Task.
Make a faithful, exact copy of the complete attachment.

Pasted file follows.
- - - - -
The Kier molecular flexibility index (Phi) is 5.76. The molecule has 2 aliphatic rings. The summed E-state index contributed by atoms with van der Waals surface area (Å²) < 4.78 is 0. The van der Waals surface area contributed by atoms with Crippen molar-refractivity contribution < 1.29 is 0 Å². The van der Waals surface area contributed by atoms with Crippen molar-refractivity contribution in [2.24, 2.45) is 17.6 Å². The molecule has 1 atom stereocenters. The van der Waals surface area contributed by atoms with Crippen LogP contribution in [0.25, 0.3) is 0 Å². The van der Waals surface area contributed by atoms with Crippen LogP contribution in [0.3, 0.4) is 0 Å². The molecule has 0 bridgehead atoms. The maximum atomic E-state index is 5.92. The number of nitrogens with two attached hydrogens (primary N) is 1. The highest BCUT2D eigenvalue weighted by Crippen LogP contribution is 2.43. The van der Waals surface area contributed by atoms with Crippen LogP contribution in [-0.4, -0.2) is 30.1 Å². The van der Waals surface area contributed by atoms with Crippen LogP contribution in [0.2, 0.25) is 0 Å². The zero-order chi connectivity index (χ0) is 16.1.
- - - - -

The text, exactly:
The Kier molecular flexibility index (Phi) is 5.76. The molecule has 2 aliphatic rings. The summed E-state index contributed by atoms with van der Waals surface area (Å²) < 4.78 is 0. The van der Waals surface area contributed by atoms with Crippen molar-refractivity contribution < 1.29 is 0 Å². The van der Waals surface area contributed by atoms with Crippen molar-refractivity contribution in [2.24, 2.45) is 17.6 Å². The molecule has 1 atom stereocenters. The van der Waals surface area contributed by atoms with Crippen LogP contribution in [0.25, 0.3) is 0 Å². The van der Waals surface area contributed by atoms with Crippen LogP contribution in [0.3, 0.4) is 0 Å². The molecule has 0 bridgehead atoms. The maximum atomic E-state index is 5.92. The number of nitrogens with two attached hydrogens (primary N) is 1. The highest BCUT2D eigenvalue weighted by Crippen LogP contribution is 2.43. The van der Waals surface area contributed by atoms with Crippen LogP contribution in [-0.4, -0.2) is 30.1 Å². The van der Waals surface area contributed by atoms with Crippen LogP contribution in [0.2, 0.25) is 0 Å². The zero-order chi connectivity index (χ0) is 16.1.